Konrad Peutinger (Maximilianmuseum, Augsburg) Peutinger map or Tabula Peutingeriana: medieval copy of an ancient Roman map, an invaluably important source for the study of ancient topography.
Konrad Peutinger (1465-1547) was a Renaissance man in every sense of the word. Born as a patrician of the German city of Augsburg, he took degrees in classics and law at the famous universities of Bologna and Padua, served as Stadtschreiber (town clerk) in his home town and advisor to the emperor of Austria, was something of an archaeologist, collected coins, ancient manuscripts and old books, owned the largest private library north of the Alps, published the first printed collection of Roman inscriptions, and exchanged letters with the greatest scholar of his age, Desiderius Erasmus of Rotterdam. He was married to Margareta Welser, a member of one of the wealthiest families of Germany and a scholar in her own right.Detail: Antioch
In 1508, his friend Konrad Bickel or Celtes (1549-1508), the librarian of the emperor Maximilian of Austria, died, and Peutinger inherited an old map, which Bickel claimed to have found "somewhere in a library" in 1494. He had been a notorious collector and there is some doubt about the lawfulness of his acquisition. However this may be, the map now belonged to Peutinger, and has ever since been called Tabula Peutingeriana or Peutinger map. He recognized the map as a medieval copy of a Roman map, but was unable to prepare its publication.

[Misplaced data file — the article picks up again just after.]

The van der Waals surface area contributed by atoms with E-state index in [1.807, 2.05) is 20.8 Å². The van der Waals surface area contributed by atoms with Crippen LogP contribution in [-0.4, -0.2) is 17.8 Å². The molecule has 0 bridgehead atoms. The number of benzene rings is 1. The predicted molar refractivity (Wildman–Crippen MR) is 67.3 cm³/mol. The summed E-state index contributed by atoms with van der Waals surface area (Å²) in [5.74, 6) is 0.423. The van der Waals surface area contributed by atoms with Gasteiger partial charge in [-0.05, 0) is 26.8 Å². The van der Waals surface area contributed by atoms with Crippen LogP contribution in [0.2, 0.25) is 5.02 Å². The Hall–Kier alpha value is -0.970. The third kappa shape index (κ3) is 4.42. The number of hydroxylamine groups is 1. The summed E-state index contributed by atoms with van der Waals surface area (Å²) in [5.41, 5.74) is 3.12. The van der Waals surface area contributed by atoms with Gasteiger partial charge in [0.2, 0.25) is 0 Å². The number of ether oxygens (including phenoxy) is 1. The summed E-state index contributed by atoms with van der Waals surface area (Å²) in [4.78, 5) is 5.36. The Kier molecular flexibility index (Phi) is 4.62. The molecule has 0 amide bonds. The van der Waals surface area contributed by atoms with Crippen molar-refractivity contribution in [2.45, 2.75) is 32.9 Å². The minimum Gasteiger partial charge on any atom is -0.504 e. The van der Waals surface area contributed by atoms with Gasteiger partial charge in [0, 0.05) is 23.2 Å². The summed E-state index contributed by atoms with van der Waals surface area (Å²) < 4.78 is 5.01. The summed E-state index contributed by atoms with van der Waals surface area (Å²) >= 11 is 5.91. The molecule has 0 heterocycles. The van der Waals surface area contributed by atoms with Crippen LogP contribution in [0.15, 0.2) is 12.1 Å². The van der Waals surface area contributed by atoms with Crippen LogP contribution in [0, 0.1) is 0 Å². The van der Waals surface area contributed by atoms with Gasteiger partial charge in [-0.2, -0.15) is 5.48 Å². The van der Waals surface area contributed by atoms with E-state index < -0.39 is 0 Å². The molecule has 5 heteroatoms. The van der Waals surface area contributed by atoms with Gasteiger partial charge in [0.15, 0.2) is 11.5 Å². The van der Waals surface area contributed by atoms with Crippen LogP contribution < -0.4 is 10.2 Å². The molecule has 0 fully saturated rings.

This was left to Marcus Welser, a relative of Peutinger's wife and mayor of Augsburg. In 1591, the Fragmenta tabulae antiquae were published in Antwerp, at the famous publishing house of Johannes Moretus. The first modern edition is that of Konrad Miller of 1887, which was reprinted in 1976 and still is the best version we have. E. Weber, the editor of the 1976 facsimile, however, warns that there are several minor errors in the Miller edition.The first sheet of the Peutinger map
The most characteristic aspect of the map is its odd size. The eleven sheets of parchment have a total length of 680 cm and are just over 33 cm high. Although the map shows towns, seas, rivers, forests, mountain ranges, and 200, 000 kilometer of roads, it is too compressed to be a real rendering of the landscape. Its creator did not attempt to show places and distances at the same scale, nor is the north always at the top of the map. It is better compared to the maps of the subways...